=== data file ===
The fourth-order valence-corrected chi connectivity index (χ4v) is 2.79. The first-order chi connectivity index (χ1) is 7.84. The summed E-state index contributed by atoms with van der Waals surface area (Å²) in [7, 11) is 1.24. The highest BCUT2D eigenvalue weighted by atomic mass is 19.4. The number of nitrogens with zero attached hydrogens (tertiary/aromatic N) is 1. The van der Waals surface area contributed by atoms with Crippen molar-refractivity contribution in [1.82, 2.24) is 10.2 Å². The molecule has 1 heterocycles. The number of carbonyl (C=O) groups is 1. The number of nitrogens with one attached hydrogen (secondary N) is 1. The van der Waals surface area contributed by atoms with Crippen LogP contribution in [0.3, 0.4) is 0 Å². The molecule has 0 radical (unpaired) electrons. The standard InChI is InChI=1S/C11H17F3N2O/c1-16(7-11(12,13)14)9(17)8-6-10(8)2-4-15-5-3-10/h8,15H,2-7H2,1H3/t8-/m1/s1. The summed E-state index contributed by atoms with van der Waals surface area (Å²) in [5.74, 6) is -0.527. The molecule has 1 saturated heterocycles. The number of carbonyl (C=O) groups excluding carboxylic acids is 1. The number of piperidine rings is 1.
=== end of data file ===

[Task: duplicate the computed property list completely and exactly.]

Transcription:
The fourth-order valence-corrected chi connectivity index (χ4v) is 2.79. The first-order chi connectivity index (χ1) is 7.84. The summed E-state index contributed by atoms with van der Waals surface area (Å²) in [7, 11) is 1.24. The highest BCUT2D eigenvalue weighted by atomic mass is 19.4. The number of nitrogens with zero attached hydrogens (tertiary/aromatic N) is 1. The van der Waals surface area contributed by atoms with Crippen molar-refractivity contribution in [1.82, 2.24) is 10.2 Å². The molecule has 1 heterocycles. The number of carbonyl (C=O) groups is 1. The number of nitrogens with one attached hydrogen (secondary N) is 1. The van der Waals surface area contributed by atoms with Crippen LogP contribution in [0.3, 0.4) is 0 Å². The molecule has 0 radical (unpaired) electrons. The standard InChI is InChI=1S/C11H17F3N2O/c1-16(7-11(12,13)14)9(17)8-6-10(8)2-4-15-5-3-10/h8,15H,2-7H2,1H3/t8-/m1/s1. The summed E-state index contributed by atoms with van der Waals surface area (Å²) in [5.74, 6) is -0.527. The molecule has 1 saturated heterocycles. The number of carbonyl (C=O) groups excluding carboxylic acids is 1. The number of piperidine rings is 1.